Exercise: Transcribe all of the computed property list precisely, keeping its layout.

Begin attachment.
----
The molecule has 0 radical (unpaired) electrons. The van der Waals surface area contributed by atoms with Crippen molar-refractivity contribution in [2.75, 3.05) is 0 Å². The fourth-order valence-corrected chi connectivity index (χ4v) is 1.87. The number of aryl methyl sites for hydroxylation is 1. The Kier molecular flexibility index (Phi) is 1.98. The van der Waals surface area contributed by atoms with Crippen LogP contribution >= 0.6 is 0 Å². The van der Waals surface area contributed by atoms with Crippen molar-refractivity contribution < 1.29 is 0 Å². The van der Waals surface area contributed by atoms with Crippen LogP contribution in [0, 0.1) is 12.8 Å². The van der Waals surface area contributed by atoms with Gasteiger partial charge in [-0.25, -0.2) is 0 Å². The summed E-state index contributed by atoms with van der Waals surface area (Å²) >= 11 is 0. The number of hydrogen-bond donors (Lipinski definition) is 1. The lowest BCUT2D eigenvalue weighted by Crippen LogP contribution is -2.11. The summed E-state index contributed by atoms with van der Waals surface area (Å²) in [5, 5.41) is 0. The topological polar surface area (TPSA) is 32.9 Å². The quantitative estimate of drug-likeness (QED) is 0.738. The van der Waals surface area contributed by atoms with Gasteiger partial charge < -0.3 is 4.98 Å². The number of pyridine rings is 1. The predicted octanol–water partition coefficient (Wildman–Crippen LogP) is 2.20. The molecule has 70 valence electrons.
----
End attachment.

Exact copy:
The molecule has 0 radical (unpaired) electrons. The van der Waals surface area contributed by atoms with Crippen molar-refractivity contribution in [2.75, 3.05) is 0 Å². The fourth-order valence-corrected chi connectivity index (χ4v) is 1.87. The number of aryl methyl sites for hydroxylation is 1. The Kier molecular flexibility index (Phi) is 1.98. The van der Waals surface area contributed by atoms with Crippen LogP contribution >= 0.6 is 0 Å². The van der Waals surface area contributed by atoms with Crippen molar-refractivity contribution < 1.29 is 0 Å². The van der Waals surface area contributed by atoms with Crippen LogP contribution in [0, 0.1) is 12.8 Å². The van der Waals surface area contributed by atoms with Gasteiger partial charge in [-0.25, -0.2) is 0 Å². The summed E-state index contributed by atoms with van der Waals surface area (Å²) >= 11 is 0. The number of hydrogen-bond donors (Lipinski definition) is 1. The lowest BCUT2D eigenvalue weighted by Crippen LogP contribution is -2.11. The summed E-state index contributed by atoms with van der Waals surface area (Å²) in [5, 5.41) is 0. The topological polar surface area (TPSA) is 32.9 Å². The quantitative estimate of drug-likeness (QED) is 0.738. The van der Waals surface area contributed by atoms with Gasteiger partial charge < -0.3 is 4.98 Å². The number of pyridine rings is 1. The predicted octanol–water partition coefficient (Wildman–Crippen LogP) is 2.20. The molecule has 70 valence electrons.